Incidentally, the C++ keywords for true and false are entirely lowercase, and you need to qualify the names from the std namespace.

4. Wait, so it's standard to use lowercase words?

I don't know what's going on, but GCC doesn't seem to need the std namespace. I got used to it (coding in Windows) a project member took it out, and my code still worked fine.

Mine wastes time generating a list, but instead of listing primes, it has an array in which each member corresponds to one odd number. So in the end, you still have to check the array, and check every single box (1 or 0) until you either hit a valid divisor or until you hit the square root of the number.

I was dead wrong that sqrt() was faster than my while loop. The while loop makes the code run 40&#37; faster.

5. Wait, so it's standard to use lowercase words?
Yes, in C++.

I don't know what's going on, but GCC doesn't seem to need the std namespace. I got used to it (coding in Windows) a project member took it out, and my code still worked fine.
Rather unusual. I tested with the MinGW port of g++ 3.4.2

6. Same here: the MinGW I have needs the std namespace. I started with the package that came with Dev-C++, then overwrote it with the MinGW from the CVS.

For some reason, my MinGW doesn't let me declare variables anywhere inside loops (initialization fields are banned too), and doesn't let me declare file I/O pointers anywhere but in the top level inside of functions. So it really stinks, and I'm really not sure what kind of compiler it is now.

But my GCC works fine.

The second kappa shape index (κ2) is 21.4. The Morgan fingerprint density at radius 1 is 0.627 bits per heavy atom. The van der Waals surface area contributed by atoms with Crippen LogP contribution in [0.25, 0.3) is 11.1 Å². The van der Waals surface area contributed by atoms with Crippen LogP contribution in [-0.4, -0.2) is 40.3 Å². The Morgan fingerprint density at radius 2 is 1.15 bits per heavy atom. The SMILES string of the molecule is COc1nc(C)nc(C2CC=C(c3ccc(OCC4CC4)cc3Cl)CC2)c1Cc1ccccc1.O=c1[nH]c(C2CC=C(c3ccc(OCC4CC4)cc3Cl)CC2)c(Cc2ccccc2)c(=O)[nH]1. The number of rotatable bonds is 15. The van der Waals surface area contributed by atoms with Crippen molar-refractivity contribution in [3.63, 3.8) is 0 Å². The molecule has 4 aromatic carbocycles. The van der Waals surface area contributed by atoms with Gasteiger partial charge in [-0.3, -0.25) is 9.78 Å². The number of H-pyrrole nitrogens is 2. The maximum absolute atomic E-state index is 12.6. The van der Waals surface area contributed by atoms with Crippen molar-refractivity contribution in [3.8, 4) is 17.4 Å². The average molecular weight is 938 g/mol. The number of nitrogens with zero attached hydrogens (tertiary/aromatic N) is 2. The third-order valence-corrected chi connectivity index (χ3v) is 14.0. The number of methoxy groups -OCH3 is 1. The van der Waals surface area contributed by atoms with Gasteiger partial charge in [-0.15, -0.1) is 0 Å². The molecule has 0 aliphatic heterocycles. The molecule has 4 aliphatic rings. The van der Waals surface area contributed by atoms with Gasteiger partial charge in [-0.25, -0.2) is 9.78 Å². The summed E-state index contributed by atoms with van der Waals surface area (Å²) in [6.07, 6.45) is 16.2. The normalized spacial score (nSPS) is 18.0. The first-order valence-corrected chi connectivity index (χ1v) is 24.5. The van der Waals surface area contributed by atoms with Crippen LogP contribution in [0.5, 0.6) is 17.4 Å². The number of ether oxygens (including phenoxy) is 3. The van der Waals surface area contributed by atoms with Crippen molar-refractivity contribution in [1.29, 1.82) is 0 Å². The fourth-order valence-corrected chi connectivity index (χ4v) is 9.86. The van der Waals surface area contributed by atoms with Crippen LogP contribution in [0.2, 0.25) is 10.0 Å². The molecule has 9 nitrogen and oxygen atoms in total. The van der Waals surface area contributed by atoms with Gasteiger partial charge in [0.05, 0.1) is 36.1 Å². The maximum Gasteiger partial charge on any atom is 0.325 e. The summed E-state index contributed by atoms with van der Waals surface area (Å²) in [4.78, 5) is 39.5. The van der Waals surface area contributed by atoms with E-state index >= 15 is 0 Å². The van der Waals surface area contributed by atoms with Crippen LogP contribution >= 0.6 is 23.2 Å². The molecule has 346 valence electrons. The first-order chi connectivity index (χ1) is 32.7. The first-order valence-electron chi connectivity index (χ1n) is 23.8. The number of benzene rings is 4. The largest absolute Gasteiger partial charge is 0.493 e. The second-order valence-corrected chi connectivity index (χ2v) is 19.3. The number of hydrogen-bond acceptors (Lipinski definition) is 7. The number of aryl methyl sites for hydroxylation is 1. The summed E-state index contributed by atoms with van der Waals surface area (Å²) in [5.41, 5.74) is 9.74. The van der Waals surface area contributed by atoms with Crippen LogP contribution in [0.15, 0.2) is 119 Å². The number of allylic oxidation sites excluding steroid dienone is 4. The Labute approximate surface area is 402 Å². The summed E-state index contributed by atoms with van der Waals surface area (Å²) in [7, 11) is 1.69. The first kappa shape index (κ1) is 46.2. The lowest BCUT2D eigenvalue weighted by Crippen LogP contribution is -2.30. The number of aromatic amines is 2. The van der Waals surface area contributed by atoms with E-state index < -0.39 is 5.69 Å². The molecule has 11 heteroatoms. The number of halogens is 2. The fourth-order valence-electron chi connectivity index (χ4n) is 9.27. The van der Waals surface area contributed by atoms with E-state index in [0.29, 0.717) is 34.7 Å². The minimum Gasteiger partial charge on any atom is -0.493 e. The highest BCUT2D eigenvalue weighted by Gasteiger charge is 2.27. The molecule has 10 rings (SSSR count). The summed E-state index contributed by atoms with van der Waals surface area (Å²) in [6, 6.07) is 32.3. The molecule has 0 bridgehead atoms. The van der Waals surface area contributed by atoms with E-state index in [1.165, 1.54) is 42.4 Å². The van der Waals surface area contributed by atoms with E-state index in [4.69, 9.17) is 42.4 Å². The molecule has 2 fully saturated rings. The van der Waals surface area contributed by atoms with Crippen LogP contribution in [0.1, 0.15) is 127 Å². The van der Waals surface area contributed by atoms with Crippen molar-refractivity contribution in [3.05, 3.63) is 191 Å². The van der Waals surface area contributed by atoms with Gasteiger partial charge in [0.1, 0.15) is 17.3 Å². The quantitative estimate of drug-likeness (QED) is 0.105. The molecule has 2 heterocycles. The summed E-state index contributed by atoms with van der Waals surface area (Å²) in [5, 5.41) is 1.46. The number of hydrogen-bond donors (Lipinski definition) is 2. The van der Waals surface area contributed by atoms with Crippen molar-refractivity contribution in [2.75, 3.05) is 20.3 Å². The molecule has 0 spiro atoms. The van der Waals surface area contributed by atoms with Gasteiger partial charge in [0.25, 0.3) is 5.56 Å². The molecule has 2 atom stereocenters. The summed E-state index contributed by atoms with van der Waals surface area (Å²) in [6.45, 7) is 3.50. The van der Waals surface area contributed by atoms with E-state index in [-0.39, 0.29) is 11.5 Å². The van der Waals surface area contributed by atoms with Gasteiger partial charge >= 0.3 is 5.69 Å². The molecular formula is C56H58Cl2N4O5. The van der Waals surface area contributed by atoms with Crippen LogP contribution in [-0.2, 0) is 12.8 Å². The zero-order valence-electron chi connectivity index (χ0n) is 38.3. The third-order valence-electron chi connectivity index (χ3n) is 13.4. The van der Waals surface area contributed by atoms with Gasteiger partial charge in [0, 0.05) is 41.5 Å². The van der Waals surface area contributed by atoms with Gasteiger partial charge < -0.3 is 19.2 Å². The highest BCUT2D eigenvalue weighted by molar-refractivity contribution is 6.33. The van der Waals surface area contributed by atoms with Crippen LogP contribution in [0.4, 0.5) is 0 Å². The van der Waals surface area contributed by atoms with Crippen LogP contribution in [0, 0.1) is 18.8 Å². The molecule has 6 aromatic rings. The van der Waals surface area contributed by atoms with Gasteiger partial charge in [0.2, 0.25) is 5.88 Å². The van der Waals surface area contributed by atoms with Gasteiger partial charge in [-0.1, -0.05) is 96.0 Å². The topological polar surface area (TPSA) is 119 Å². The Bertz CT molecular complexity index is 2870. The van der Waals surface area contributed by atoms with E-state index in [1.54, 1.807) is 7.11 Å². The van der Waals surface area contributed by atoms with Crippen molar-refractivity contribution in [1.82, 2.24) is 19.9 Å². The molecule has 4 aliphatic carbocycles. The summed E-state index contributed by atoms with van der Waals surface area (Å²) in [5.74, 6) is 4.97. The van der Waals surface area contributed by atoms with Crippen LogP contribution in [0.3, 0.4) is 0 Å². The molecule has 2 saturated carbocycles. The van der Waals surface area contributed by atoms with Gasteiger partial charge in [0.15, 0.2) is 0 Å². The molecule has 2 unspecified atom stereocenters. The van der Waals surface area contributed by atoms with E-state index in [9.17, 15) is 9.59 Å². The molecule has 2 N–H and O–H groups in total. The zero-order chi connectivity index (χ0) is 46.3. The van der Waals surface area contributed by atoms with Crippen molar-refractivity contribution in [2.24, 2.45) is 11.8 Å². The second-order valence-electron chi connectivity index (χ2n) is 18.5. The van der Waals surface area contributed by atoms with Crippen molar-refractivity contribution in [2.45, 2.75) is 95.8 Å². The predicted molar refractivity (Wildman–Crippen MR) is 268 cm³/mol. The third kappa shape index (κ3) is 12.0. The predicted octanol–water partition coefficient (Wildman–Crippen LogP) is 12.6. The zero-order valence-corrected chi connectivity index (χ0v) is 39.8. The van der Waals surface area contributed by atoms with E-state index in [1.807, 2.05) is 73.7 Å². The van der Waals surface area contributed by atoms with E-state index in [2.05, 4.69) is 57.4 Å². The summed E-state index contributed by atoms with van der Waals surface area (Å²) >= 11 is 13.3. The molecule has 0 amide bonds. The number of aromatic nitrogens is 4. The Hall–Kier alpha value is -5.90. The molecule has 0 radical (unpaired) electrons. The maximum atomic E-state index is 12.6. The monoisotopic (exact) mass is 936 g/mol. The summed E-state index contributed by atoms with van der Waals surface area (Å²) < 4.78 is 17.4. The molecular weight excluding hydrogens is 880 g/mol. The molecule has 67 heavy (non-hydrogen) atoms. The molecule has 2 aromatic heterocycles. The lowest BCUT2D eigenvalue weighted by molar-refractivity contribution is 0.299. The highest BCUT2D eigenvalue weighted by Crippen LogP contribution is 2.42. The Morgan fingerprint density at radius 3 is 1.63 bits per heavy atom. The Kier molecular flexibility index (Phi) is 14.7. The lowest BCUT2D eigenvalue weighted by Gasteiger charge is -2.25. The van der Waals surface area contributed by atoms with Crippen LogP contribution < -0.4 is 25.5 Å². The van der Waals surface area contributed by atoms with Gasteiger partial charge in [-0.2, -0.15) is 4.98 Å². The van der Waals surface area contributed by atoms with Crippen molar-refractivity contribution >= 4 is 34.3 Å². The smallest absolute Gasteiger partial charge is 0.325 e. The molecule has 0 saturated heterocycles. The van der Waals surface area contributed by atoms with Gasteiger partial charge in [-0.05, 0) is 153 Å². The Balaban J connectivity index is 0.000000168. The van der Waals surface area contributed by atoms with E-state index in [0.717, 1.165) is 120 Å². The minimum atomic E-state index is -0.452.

Is null also supposed to be lowercase?

I guess I used a faster version of the Sieve of Eratosthenes.

8. Is null also supposed to be lowercase?
No, uppercase, though you can also use 0.

9. NULL is a define, not a keyword.

10. For some reason, my MinGW doesn't let me declare variables anywhere inside loops (initialization fields are banned too), and doesn't let me declare file I/O pointers anywhere but in the top level inside of functions. So it really stinks, and I'm really not sure what kind of compiler it is now.
It sounds like you are compiling as C, not C++. Do your source files have .cpp extension or simply .c? Or may-be in your IDE you have chosen to compile files as C (e.g specified a project to be C project).

11. You do realize that if you divide by already found primes rahter than "all" numbers, you're going to benefit. So keep a list of the primes you've found, and use them to divide by, rather than ALL numbers.

--
Mats

12. Originally Posted by matsp
You do realize that if you divide by already found primes rahter than "all" numbers, you're going to benefit. So keep a list of the primes you've found, and use them to divide by, rather than ALL numbers.

--
Mats
I already did that. What do you think my array is for?

13. I can't even get it to run in cygwin
Code:
```\$ g++ prime_yin.cpp
\$ ./a.exe
This program outputs prime numbers up to a number.